Çatahöyük could hardly have had a better official biographer, as Michael Balter's history of the famed site makes for fascinating reading. Whether intentionally or not, the structure of the book itself calls to mind an archaeological dig. At the very bottom, buried under numerous layers, lies the question of how and why humans first made the epochal transition from wandering hunter-gatherers to settled communities. This is a mystery, the Neolithic Revolution, that can be explored but never answered, as the literally prehistoric folk who enacted this revolution by definition did not leave written records of their motivations. We can know that such settling would have required steady food sources, but can't know with certainty whether they forced or followed innovations in domestication of animals and plants or were the result of religious and ideological doctrines or allowed for the development of said.

A level up from the central mystery we have the actual physical evidence that will be unearthed as teams dig and that will provide the bases for various conjectures about how Çatahöyük, which was settled some 9,500 years ago and eventually housed some 8,000 people, developed. Excavations have revealed things like wall paintings, figurines, burial practices, and more, a treasure trove of artifacts and remains around which theses can be constructed and argued as to what life was like for the occupants of the site in the past.

Moving up we come to the controversial history of the dig itself, which was shut down by the Turkish government for some years because of alleged irregularities in the handling of antiquities by the British archaeologist James Mellaart. This scandal alone has provided authors enough material for an entire book.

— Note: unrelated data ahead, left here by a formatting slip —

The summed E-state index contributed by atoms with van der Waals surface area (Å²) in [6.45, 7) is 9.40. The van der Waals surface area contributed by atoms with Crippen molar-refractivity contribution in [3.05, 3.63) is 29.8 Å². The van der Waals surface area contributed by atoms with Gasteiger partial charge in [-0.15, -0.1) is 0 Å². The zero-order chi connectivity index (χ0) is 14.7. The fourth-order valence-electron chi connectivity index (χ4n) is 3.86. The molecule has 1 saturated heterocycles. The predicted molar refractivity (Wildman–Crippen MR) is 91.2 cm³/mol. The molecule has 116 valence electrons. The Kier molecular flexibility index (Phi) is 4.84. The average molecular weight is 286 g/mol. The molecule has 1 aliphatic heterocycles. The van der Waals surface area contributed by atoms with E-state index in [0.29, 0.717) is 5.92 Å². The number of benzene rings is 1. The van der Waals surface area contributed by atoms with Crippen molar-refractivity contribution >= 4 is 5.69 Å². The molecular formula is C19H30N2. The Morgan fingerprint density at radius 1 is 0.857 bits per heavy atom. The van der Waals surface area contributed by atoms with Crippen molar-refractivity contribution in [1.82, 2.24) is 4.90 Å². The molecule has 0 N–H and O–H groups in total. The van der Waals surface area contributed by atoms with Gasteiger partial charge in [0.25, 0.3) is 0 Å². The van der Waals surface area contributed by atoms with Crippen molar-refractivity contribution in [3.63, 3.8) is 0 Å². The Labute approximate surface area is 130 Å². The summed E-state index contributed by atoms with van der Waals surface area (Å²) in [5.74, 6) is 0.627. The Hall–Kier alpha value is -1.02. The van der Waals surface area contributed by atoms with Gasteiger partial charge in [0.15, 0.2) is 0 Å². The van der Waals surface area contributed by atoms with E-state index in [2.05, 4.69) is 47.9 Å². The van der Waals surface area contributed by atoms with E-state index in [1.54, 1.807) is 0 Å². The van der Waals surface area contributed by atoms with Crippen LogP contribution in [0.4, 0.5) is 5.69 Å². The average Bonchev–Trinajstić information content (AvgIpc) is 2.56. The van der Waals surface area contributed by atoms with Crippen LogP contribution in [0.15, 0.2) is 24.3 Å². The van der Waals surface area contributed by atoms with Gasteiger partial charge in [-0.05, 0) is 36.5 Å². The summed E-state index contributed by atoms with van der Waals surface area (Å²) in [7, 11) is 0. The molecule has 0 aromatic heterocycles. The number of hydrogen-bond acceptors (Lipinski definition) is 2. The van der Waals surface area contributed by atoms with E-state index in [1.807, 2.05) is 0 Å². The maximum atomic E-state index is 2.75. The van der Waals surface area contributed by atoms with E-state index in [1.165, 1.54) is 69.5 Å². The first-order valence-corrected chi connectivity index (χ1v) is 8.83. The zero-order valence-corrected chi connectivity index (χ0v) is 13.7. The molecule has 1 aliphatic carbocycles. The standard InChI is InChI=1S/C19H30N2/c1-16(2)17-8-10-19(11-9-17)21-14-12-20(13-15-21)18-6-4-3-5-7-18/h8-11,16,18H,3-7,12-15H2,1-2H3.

This brings us to the personalities involved at Çatahöyük, first Mellaart and later another Britisher, Ian Hodder, whose imagination was fired by Mellaart's work and who continues the dig today. as the digging progresses off and on, Mr. Balter traces the changes in prevailing archaeological theories: from the culture history school of folks like Mellaart, which "assumed that the objects dug up directly reflected the culture of the peoples they were studying," such that what you found was who those people were; to the New Archeology, of Lewis Binford and David Clarke, which emphasized scientific methodologies, in the belief that more rigorous measurement, quantification, dating and the like would provide scientifically sound means of testing given hypotheses about the peoples under study; to the post-processual or contextual archaeology of Hodder, which might best be considered a kind of post-modern and relativistic theory, returning to an emphasis on archaeology as a historical rather an a physical science. The venomous disputes among the various schools of thought make for some amusing reading. Those of us with no dog in the fight, might paraphrase Henry Kissinger: Archaeological politics are so bitter precisely because the stakes are so small.

The next layer we're brought to is the team that's digging at Çatahöyük now and that Mr. Balter has become an unofficial official part of through his writing about them. They're an interesting cast of characters and the detail he can provide about how they go about the day-to-day work of modern archaeology is fascinating. If most of us went through a phase in childhood where we wanted to be tomb raiders because of how Hollywood portrayed them, Mr. Balter shows that their duties really more resemble the meticulous examination and reconstruction work of the team from CSI. They may not be adventurers, but they are unexcelled puzzle solvers.